The Learning Leaders and how they do it!

I spent the last 6 months doing qualitative research on the best practices of learning and development in companies in the USA and Europe. My research was aimed to find out the companies that are not only taking organizational learning seriously but are also constantly innovating with new ways of learning.

This is a short summary of my research.

The results can be summarized in 3 very simple categories:

- Learning Leaders (constantly innovating)

- Mediocres or Showoffs (talk a lot but don't do enough)

- the Laggards (bad and they know it)

For this research, I spoke to the head of learning or similar profile and at least 10 employees from each company. I see in most of the researches, the employee feedback is ignored and I didn't want to miss that out.

In some occasions, I also got a chance to speak to senior leaders or CXOs. 

In total, I researched about 73 companies (of 2000+ employees) from the USA and Europe and I checked their level of learning maturity from the graph below:

The Learning Leaders:

It wasn't a surprise that most progressive learning companies come from silicon valley.

They were also most open to talking about their organizations and in fact learn from me the best practices of other companies. I also felt a sense of humbleness in them. Their learning leaders sounded more curious rather than self-absorbed executives. Also, it was much easier to get an appointment to talk to these learning leaders than the mediocre and laggards.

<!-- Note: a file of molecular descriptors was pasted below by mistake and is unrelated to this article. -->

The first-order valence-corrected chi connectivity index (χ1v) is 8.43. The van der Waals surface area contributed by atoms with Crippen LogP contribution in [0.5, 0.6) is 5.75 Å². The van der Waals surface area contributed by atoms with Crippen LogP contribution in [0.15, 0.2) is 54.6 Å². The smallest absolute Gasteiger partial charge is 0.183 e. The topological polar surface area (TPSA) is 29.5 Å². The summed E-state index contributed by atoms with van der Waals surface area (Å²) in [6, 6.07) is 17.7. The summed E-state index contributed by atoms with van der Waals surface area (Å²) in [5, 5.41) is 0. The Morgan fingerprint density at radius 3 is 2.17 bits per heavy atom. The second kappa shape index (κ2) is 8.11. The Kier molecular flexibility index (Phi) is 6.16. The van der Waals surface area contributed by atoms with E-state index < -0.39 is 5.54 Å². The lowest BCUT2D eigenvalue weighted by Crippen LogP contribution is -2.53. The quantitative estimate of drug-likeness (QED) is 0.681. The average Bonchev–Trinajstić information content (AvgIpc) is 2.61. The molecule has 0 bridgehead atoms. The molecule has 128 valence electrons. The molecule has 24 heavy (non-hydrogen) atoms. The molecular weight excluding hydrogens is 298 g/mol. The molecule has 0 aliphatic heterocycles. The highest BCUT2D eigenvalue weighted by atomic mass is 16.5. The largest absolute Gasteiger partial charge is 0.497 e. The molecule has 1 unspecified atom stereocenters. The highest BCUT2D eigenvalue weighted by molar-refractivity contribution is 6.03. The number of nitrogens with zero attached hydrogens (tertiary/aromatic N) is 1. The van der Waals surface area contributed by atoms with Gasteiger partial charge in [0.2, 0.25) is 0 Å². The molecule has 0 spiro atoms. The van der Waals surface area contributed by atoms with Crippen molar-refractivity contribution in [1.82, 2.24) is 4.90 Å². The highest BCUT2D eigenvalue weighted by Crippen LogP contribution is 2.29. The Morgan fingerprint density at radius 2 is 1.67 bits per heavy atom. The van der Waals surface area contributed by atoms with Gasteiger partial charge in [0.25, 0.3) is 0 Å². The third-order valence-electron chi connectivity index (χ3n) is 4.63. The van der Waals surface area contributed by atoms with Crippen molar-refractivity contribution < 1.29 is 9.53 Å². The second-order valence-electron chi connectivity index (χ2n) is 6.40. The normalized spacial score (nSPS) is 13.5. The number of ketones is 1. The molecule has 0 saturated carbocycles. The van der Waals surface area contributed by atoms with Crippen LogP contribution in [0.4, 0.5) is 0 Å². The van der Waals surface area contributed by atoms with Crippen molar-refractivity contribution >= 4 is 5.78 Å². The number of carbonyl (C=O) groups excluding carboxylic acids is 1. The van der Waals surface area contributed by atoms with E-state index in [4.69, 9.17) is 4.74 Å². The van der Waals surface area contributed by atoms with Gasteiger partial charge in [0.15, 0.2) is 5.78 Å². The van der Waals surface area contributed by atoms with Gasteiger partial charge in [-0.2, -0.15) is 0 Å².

During the interviews, their employees always seemed happy and enthusiastic talking about their respective academies.

Almost all learning leader companies are constantly innovating with digital learning and they have a separate R&D budget for learning innovation, where they experiment various courses curated through VR or AR.

One very important factor that in most of the cases, 2-3 of their leadership team member or Sr. managers acted as a faculty. This is a big deal because when your leaders take out time to be a moderator or a curator, the learning culture is guaranteed!

Naming names: Facebook, Air B&B, Google, Pixar, Cisco, Slack, Amazon, BMW (Europe), GE, Hamburger University. No Surprises here.

At Google, 80% of all tracked trainings are run through an employee-to-employee network called “g2g” (Googler-to-Googler).

The Mediocre: 

Most of the companies fall into these categories. And everything I mentioned above for the 'leaders' almost never happens in the mediocre.

Their learning leaders sounded self absorbed and constantly talked about how great they are in bringing change but somehow they did not know enough about best practices around the world. They were too internal focused.

To their credit, they have an active L&D department and a reasonable L&D budget and if you ask them, they have world-class learning programs. However, more than 70% of the employees from this category that I interviewed do not think the same. They either don't know the department or their work or if they know both they are not big fans of their L&D guys.

In terms of learning maturity level, they were at Level 2-3. Which means that have experimented with blended learning but still with a PUSH model.

The Laggards: 

They are bad and they know it.

In this case, even the L&D leaders (known as Training managers) said that their company leaders don't care about learning. They either still do ad-hoc trainings or do not have a training department with a separate budget.

Employees feedback in this case was the worst. Employees felt that their company doesn't care and doesn't invest in their learning and growth. Alarming thing was that more than 50% of the employees I interviewed from these companies are considering leaving.


The Journeyman

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